As these changes are extensive and government scrutiny and enforcement efforts appear to be being enhanced, Pro-Link GLOBAL encourages employers of foreign nationals in Mozambique to consult their immigration advisors and labor counsel to ensure that they are in compliance with the new processes and rules ahead of the November 29 implementation date.

Caveat Lector - Warning to Reader

This is provided as informational only and does not substitute for actual legal advice based on the specific circumstances of a matter. We would like to remind you that Immigration laws are fluid and can change at a moment's notice without any warning.

By: The Knowledge Management team at Pro-Link GLOBAL

Appeals Court Rules for PHH in Case Against CFPB
On October 11, the US Court of Appeals for the District of Columbia issued its judgment in the case of PHH Corporation v. Consumer Financial Protection Bureau (CFPB). The Court decided in favor of PHH.
 
The CFPB had taken enforcement action against PHH for alleged violations of Section 8 of the Real Estate Settlement Procedures Act (RESPA). Specifically, the Agency cited the captive mortgage reinsurance practices of the lender as problematic and subsequent reinsurance premiums as improper. An administrative law judge found in favor of the CFPB and levied a fine of $6.4 million against PHH for reinsurance premiums accepted on those loans, closed after July 2008, within the three-year statute of limitations. CFPB Director Cordray stated the statute of limitations did not apply in administrative proceedings and levied a total fine of $109 million to include premiums received prior to 2008.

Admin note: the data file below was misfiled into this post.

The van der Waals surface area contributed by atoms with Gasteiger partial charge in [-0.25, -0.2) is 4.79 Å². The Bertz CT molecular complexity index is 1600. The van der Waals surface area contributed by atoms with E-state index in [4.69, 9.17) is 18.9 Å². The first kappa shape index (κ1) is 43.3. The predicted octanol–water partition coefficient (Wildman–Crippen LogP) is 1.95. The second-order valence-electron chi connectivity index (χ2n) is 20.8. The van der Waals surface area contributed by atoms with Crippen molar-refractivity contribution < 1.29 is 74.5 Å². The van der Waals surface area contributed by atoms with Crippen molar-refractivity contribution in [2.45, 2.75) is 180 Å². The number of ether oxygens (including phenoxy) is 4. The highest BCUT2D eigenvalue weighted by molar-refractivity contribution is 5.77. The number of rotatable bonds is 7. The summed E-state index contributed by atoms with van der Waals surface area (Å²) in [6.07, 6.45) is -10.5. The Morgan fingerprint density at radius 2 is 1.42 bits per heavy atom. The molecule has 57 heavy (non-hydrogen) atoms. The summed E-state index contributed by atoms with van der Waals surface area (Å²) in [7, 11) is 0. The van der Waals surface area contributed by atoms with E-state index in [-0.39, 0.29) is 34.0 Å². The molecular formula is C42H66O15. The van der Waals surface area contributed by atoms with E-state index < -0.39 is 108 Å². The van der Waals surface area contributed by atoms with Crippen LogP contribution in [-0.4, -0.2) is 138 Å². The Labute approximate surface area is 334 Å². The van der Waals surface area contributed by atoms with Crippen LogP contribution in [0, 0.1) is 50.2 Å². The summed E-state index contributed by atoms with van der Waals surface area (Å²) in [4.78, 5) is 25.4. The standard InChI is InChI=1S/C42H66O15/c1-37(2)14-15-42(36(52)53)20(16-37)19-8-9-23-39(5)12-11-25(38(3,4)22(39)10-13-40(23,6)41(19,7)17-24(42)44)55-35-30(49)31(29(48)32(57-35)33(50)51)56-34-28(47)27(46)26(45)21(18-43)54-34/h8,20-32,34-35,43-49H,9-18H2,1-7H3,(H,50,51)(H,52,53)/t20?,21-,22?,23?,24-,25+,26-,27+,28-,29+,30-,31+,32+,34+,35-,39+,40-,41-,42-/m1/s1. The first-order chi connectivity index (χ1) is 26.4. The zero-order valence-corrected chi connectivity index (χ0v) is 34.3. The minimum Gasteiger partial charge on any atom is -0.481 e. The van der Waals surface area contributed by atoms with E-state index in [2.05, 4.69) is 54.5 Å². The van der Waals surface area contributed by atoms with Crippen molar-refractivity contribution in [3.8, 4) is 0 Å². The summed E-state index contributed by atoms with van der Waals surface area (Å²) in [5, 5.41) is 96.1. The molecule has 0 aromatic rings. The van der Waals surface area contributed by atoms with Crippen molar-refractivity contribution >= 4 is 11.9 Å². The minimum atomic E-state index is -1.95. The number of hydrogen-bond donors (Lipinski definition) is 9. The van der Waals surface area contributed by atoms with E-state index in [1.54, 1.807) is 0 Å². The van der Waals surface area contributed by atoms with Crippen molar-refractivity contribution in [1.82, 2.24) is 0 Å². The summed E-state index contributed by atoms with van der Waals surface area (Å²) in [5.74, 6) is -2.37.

PHH appealed the decision citing three principal arguments. First, the CFPB incorrectly applied Section 8 of RESPA. Second, the CFPB departed from past interpretations by Department of Housing and Urban Development. Lastly, the administrative proceedings of the CFPB are subject to a three-year statute of limitations and the purported misconduct was outside of that window. PHH also cited the broader issue of the structure of an independent agency led by a single director being in violation of the constitution. The Court sided to a large extent with PHH on all points.
 
The ruling by the Appeals Court is extremely significant on several levels and goes well beyond this particular case as to the authority of the CFPB and its director. The key points of the ruling are as follows:
  1. The Court determined that the single director structure of the CFPB, where the director is removable only for cause, was unconstitutional. Rather than forcing the CFPB to cease operations, the court struck the “for cause” language from Dodd-Frank so the President can remove the director at will. The ruling allows past regulations issued by the CFPB and other enforcement actions to stand;